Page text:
Sunday, February 24, 2013

What's In Your Camera Bag? No. 1

What's In Your Camera Bag? 

By Michael Raso


This month's "What's In Your Camera Bag?" was written by Photographer Michael Raso. Here's a little bit about Michael...
"A photographer, producer and filmmaker working professionally in the visual arts for over 20 years, Michael is also the founder of the Film Photography Project and its fortnightly internet radio show, the Film Photography Podcast. Michael's goal? get as many people as possible to experience the joys of shooting with traditional film!

This article details his equipment and ALSO a recent shoot he had in the beautiful New York City. Enjoy! 


                  A themed photo shoot with a model is especially challenging when you’re working with a person for the first time and didn’t have the opportunity to scout out the location. My photo shoot theme is World War II era America as per the suggestion of talented costume designer Jill, who also served as today’s model. My frequent collaborator Paige Davis did hair and make-up.

The shoot came together when Jill contacted me via my Model Mayhem page. She was looking for photographers in the New York City area who could shoot traditional film photography. My profile fit the bill since I exclusively shoot film. Sharing similar interests including a love for all things analog (and VHS tapes!), we were off to an excellent start as a creative team.

We had first made plans to meet over coffee but e-mail correspondences between myself, Paige and Jill led us to the conclusion that why not just dive in and shoot – a test shoot, so to speak. Jill had already secured an amazing WWII-era apartment in Queens, NY, so why not “just do it”.

I spent an hour or so staring at my vintage camera collection deciding what to pack for the journey to Queens, NY.

The final selection for my mixed bag:

Mamiya m645 – The workhorse of medium format cameras and the staple camera for wedding photographers throughout the 1980s and 1990s. As a matter of fact, I purchased my entire Mamiya m645 kit from a retired wedding guy. A wonderful camera that has a beautiful “magazine style” film inserts that allows you to pre-load cartridges with either 120 or 220 roll film. 16 exposures per 120 roll or 32 exposures from each roll of 220 film. I expected the location to be tight so I brought my 55mm f2.8 lens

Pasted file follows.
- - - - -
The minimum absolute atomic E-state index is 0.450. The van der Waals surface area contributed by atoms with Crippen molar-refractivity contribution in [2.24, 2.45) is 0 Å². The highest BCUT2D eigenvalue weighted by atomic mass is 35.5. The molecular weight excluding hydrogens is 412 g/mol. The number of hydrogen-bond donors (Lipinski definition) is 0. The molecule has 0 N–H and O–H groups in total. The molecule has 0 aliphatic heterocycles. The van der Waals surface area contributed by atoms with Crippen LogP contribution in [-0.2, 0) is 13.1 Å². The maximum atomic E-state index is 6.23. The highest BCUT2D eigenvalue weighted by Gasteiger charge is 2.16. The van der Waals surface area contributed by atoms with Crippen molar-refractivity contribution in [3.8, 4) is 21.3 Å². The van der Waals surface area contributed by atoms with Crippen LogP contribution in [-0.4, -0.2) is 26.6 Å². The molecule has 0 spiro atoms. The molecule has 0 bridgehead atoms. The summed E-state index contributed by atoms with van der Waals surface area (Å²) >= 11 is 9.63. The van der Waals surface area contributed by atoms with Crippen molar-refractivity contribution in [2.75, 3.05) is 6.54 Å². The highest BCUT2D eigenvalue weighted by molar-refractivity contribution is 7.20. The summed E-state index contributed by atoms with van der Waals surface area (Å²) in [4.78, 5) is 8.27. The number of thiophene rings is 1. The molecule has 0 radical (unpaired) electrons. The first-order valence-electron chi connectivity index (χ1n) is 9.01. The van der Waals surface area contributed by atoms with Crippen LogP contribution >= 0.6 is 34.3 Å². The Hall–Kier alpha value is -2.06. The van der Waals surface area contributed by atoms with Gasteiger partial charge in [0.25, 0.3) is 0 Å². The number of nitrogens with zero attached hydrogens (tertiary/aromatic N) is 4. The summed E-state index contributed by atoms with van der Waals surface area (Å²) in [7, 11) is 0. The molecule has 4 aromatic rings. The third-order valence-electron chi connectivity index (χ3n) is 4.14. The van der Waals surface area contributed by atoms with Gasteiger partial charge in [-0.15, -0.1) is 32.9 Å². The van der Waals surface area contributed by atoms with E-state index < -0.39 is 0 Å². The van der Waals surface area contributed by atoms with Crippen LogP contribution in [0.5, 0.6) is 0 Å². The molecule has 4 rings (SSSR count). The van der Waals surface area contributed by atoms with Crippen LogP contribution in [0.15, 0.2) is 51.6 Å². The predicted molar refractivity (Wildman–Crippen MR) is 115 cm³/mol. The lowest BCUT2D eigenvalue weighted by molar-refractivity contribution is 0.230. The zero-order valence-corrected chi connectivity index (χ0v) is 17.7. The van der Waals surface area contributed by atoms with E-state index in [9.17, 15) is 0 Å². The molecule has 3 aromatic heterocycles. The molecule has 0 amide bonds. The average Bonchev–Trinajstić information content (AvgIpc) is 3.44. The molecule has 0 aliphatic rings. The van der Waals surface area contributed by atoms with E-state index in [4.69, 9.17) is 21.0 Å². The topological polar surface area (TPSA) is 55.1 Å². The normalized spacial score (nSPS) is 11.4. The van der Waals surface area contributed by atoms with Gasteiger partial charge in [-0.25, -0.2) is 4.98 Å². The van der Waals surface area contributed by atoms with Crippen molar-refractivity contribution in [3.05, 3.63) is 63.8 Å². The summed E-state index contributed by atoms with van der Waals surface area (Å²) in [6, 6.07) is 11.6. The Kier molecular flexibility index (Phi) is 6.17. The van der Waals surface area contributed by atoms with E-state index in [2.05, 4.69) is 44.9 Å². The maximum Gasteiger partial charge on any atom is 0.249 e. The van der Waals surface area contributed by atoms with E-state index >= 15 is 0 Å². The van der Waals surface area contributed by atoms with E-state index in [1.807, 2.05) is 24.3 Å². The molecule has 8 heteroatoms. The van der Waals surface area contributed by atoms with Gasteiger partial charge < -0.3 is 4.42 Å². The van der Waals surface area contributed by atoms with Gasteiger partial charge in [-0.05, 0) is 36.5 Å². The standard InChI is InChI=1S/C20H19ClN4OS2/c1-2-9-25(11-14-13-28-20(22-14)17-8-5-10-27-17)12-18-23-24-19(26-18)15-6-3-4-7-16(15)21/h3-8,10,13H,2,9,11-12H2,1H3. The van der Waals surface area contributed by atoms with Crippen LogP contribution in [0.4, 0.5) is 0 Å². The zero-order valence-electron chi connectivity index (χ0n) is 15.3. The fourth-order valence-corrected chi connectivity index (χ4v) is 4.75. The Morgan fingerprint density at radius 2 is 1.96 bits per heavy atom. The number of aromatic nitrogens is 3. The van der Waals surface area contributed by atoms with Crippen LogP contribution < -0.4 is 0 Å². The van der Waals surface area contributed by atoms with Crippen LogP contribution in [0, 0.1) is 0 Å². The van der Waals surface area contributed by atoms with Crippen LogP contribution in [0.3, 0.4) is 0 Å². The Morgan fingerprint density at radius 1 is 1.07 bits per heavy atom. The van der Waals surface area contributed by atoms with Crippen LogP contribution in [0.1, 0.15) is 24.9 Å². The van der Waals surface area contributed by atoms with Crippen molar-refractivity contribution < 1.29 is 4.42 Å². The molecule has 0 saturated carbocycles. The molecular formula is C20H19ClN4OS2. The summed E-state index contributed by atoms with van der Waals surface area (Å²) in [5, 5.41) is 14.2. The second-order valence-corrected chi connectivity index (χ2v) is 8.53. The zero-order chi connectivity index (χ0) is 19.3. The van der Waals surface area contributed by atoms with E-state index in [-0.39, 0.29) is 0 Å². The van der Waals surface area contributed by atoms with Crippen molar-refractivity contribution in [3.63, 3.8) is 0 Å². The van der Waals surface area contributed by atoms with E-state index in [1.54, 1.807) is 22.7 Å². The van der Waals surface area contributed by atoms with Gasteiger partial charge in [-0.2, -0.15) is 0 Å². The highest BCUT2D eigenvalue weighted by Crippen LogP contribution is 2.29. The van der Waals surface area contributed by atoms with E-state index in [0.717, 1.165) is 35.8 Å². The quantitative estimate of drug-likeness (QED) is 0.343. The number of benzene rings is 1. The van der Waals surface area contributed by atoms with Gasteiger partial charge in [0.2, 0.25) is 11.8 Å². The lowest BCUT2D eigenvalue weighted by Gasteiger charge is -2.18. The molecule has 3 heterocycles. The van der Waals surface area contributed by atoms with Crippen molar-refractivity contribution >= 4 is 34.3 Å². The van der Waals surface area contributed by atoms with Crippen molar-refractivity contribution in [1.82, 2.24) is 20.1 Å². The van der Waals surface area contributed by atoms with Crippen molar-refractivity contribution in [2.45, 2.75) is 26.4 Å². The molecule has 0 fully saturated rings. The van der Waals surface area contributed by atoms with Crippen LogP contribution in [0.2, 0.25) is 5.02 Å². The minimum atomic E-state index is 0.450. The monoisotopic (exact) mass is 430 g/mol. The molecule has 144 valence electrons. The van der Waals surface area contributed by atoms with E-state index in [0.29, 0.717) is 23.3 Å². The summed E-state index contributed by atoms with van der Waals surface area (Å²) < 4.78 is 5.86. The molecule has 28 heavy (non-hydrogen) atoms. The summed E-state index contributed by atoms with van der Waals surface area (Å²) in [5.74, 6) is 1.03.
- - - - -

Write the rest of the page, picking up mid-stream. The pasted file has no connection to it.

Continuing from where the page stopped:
Canon FT – I’ve had my 1966 Canon FT since 1978 when a family member handed it down to me. My first camera never gets too far from sight, A workhorse of a 35mm camera, it’s reliable and does not need a battery to fire the shutter. Today I packed my bag with both a 50mm and 19mm ultra-wide lens.

StarBlitz Pro-5000 Flash – A late 1980s hand-held flash that is always in my bag. Also in my bag is a Lowel 650 Omni light and a set of barn doors.

Kodak Brownie Hawkeye – I always say if you want that “old timey” look then shoot with an old camera! I couldn’t think of a better camera to bring to fit the mood and era than the 1949 Kodak Bownie Hawkeye camera. This particular model was literally picked from the trash and had 60 years of storage grit on it. I cleaned it up as best as possible, tested the shutter and included it in the kit for today’s shoot. The Hawkeye shoots 12 square images on 620 roll film.

The FPP Debonair Plastic 120 camera – This 1980s plastic wonder is a camera that’s exclusive to the Film Photography Project on-line store. I found a pallet of them in a warehouse up in Rochester, NY. It’s not quite a Holga and certainly not a Diana. The Debonair has its own unique, dreamy look and shoots 16 images on a roll of 120 roll film.

Olympus Stylus 80 – Never underestimate the awesomeness of the Olympus line of 1990s-era point and shoot 35mm cameras. The leader of the pack is their Olympus Stylus Epic, a coveted, cult camera and worth picking up. “The” camera to always have in your pocket. Today, I packed the Stylus Epic’s cousin – The Olympus Stylus 80. Today I brought the camera mainly as a Behind-The-Scenes camera but it didn’t surprise me that one of my favorite shots from the day was made using this little marvel!

The LomoKino – Lomography introduced this beauty last year, It’s a hand-cranked camera that shooting 144 small frames per 36 exposure roll of film. Edited together, it produces a silent movie not unlike the style of a 1920-era film. Perfect! (see video shot with the omokino here)

At the time I’m writing this all my film from the shoot isn’t back from the lab but I do have two examples from the inspired day. The black and white image was shot on the tiny, Olympus Stylus 80 / Kodak Tri-X film. The mood was captured perfectly in color by using a 19mm lens on my Canon FT with Kodak expired Kodak Ektachrome slide film. Experimenting with batches of expired film allows me to select a film stock to capture the mood on film. The style and mood is captured in-camera without any post-production or Photoshop effects, which I love!

Here are some pictures of Michael's Equipment

Thank You for reading! 

Also BIG thanks to Michael Raso for writing this up for us! Make sure to go checkout the Film Photography Project here

1 comment:

  1. Mike is the man! Thanks for all that you do, Michael.